Shut down the domestic ivory market in the UK

Stephen Wiggins Event Leave a Comment

Petition – “Shut down the domestic ivory market in the UK”

16 November 2016 – Call on DEFRA to shut the United Kingdom’s ivory trade (event page link),

We will meet directly outside DEFRA, this will give people time to filter in the small area outside the DEFRA building, Nobel House, 17 Noble Square, London,
SW1P 3JR.”



At the moment, the United Kingdom’s domestic ivory trade is (theoretically) limited to “antique” ivory – worked ivory pieces pre-dating 3 March 1947. However, the means that ‘professional’ UK ivory auctioneers and traders use to identify acceptable pieces is by an “appraiser’s eye” – no science, no carbon dating, just someone’s personal opinion (by eye).

The UK has proved to be a hub for ivory that is not “antique,” but is still being openly traded, as highlighted in the BBC’s “Saving Africa’s elephants – Hugh and the ivory war.”

The 2015 Conservative Party Manifesto (page 55) pledged to “tackle international wildlife trade” with a promise to “press for a total ban on ivory sales.” This pledge for a ivory trading ban has yet to happen. The question is why, when the evidence is clear that the United Kingdom trade is not being regulated/restricted to “antique” ivory? The continuing ivory trade is perpetuating demand, tacitly providing an outlet for illegal ivory and the scourge of poaching for ‘modern ivory.’

On 5 October 2016, CITES issued a (draft) decision  (CoP17 Com. II. 6) regarding ivory trading – “DRAFT DECISIONS AND AMENDMENT TO RESOLUTION CONF. 10.10 (REV. COP16) ON TRADE IN ELEPHANT SPECIMENS.”

This CITES decision calls for its 183 Parties (countries) to close ‘legal’ ivory markets to combat the elephant poaching crisis:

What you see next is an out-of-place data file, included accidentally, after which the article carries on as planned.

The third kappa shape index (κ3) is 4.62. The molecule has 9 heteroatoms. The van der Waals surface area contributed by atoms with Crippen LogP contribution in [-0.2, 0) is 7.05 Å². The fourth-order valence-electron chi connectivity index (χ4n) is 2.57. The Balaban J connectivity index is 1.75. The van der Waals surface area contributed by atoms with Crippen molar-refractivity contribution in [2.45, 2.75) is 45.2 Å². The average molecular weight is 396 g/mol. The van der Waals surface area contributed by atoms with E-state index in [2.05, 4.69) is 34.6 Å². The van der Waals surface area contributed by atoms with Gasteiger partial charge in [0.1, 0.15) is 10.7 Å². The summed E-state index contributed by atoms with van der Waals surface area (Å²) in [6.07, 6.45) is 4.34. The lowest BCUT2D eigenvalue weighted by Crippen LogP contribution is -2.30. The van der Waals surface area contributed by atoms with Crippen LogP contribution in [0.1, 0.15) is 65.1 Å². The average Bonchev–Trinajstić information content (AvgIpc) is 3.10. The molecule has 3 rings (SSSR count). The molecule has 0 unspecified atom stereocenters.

RECOMMENDS that all Parties and non-Parties in whose jurisdiction there is a legal domestic market for ivory that is contributing to poaching or illegal trade, take all necessary legislative, regulatory and enforcement measures to close their domestic markets for commercial trade in raw and worked ivory as a matter of urgency.”

On 11 September 2016, the  IUCN, Motion 007 called for the “Closure of domestic markets for elephant ivory:

URGES the governments of countries in which there is a legal domestic market for elephant ivory, or any domestic commerce in elephant ivory, to make all necessary legislative and regulatory efforts to close their domestic markets for commercial trade in raw or worked elephant ivory.”

So, there is clear international backing for an end to ivory trading, so let’s make it happen.

Hope to see you in London, 16 November calling for a complete United Kingdom ivory trading ban.


Further reading:

The Government Must Take Opportunity To Close Ivory Market,” The Huffington Post, 25 October 2016



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